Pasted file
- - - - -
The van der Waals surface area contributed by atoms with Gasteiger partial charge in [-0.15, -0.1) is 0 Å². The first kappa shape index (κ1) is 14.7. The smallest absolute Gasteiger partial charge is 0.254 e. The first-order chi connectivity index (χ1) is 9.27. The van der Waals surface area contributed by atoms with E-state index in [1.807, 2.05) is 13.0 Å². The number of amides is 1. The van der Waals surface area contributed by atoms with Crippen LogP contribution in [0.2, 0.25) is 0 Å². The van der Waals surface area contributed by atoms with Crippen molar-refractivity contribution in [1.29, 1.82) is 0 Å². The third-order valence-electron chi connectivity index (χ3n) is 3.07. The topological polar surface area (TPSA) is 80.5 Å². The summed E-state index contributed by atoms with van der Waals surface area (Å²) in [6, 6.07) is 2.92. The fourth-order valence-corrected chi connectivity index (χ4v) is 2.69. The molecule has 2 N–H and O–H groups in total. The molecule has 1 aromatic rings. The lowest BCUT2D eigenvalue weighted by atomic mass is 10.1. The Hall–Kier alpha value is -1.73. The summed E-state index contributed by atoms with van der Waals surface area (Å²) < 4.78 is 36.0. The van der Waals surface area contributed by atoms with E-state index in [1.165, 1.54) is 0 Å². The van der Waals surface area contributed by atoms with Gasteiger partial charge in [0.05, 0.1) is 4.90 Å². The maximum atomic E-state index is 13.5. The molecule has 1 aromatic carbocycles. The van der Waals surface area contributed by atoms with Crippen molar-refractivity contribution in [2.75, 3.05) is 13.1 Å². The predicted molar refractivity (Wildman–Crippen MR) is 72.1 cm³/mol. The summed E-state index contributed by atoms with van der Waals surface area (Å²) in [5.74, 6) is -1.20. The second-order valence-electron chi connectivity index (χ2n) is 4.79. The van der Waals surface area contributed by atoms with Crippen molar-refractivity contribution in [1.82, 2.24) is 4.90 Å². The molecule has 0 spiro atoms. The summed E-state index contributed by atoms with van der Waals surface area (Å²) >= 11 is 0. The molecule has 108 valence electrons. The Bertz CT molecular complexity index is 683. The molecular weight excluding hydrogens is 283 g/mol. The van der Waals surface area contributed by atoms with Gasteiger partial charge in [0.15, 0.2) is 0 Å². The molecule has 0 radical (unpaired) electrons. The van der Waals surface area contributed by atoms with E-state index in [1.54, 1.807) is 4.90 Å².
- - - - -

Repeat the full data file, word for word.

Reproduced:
The van der Waals surface area contributed by atoms with Gasteiger partial charge in [-0.15, -0.1) is 0 Å². The first kappa shape index (κ1) is 14.7. The smallest absolute Gasteiger partial charge is 0.254 e. The first-order chi connectivity index (χ1) is 9.27. The van der Waals surface area contributed by atoms with E-state index in [1.807, 2.05) is 13.0 Å². The number of amides is 1. The van der Waals surface area contributed by atoms with Crippen LogP contribution in [0.2, 0.25) is 0 Å². The van der Waals surface area contributed by atoms with Crippen molar-refractivity contribution in [1.29, 1.82) is 0 Å². The third-order valence-electron chi connectivity index (χ3n) is 3.07. The topological polar surface area (TPSA) is 80.5 Å². The summed E-state index contributed by atoms with van der Waals surface area (Å²) in [6, 6.07) is 2.92. The fourth-order valence-corrected chi connectivity index (χ4v) is 2.69. The molecule has 2 N–H and O–H groups in total. The molecule has 1 aromatic rings. The lowest BCUT2D eigenvalue weighted by atomic mass is 10.1. The Hall–Kier alpha value is -1.73. The summed E-state index contributed by atoms with van der Waals surface area (Å²) < 4.78 is 36.0. The van der Waals surface area contributed by atoms with E-state index in [1.165, 1.54) is 0 Å². The van der Waals surface area contributed by atoms with Gasteiger partial charge in [0.05, 0.1) is 4.90 Å². The maximum atomic E-state index is 13.5. The molecule has 1 aromatic carbocycles. The van der Waals surface area contributed by atoms with Crippen molar-refractivity contribution in [2.75, 3.05) is 13.1 Å². The predicted molar refractivity (Wildman–Crippen MR) is 72.1 cm³/mol. The summed E-state index contributed by atoms with van der Waals surface area (Å²) in [5.74, 6) is -1.20. The second-order valence-electron chi connectivity index (χ2n) is 4.79. The van der Waals surface area contributed by atoms with Crippen molar-refractivity contribution in [1.82, 2.24) is 4.90 Å². The molecule has 0 spiro atoms. The summed E-state index contributed by atoms with van der Waals surface area (Å²) >= 11 is 0. The molecule has 108 valence electrons. The Bertz CT molecular complexity index is 683. The molecular weight excluding hydrogens is 283 g/mol. The van der Waals surface area contributed by atoms with Gasteiger partial charge in [0.15, 0.2) is 0 Å². The molecule has 0 radical (unpaired) electrons. The van der Waals surface area contributed by atoms with E-state index in [1.54, 1.807) is 4.90 Å².